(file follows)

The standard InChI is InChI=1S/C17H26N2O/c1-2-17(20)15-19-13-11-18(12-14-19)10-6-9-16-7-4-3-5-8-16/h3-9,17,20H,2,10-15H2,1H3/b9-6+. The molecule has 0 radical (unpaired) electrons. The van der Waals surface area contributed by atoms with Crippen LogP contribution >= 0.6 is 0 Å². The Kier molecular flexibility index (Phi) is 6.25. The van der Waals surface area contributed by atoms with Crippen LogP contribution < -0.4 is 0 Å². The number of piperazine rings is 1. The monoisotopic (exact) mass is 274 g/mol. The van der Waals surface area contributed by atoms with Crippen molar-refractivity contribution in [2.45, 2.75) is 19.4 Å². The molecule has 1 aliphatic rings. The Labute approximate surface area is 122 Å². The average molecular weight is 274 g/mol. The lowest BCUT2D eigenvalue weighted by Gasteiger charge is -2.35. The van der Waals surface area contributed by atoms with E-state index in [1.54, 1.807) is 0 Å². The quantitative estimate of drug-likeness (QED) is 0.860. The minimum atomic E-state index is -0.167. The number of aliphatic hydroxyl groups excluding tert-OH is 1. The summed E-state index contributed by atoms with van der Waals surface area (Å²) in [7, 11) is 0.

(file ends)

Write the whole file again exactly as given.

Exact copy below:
The standard InChI is InChI=1S/C17H26N2O/c1-2-17(20)15-19-13-11-18(12-14-19)10-6-9-16-7-4-3-5-8-16/h3-9,17,20H,2,10-15H2,1H3/b9-6+. The molecule has 0 radical (unpaired) electrons. The van der Waals surface area contributed by atoms with Crippen LogP contribution >= 0.6 is 0 Å². The Kier molecular flexibility index (Phi) is 6.25. The van der Waals surface area contributed by atoms with Crippen LogP contribution < -0.4 is 0 Å². The number of piperazine rings is 1. The monoisotopic (exact) mass is 274 g/mol. The van der Waals surface area contributed by atoms with Crippen molar-refractivity contribution in [2.45, 2.75) is 19.4 Å². The molecule has 1 aliphatic rings. The Labute approximate surface area is 122 Å². The average molecular weight is 274 g/mol. The lowest BCUT2D eigenvalue weighted by Gasteiger charge is -2.35. The van der Waals surface area contributed by atoms with E-state index in [1.54, 1.807) is 0 Å². The quantitative estimate of drug-likeness (QED) is 0.860. The minimum atomic E-state index is -0.167. The number of aliphatic hydroxyl groups excluding tert-OH is 1. The summed E-state index contributed by atoms with van der Waals surface area (Å²) in [7, 11) is 0.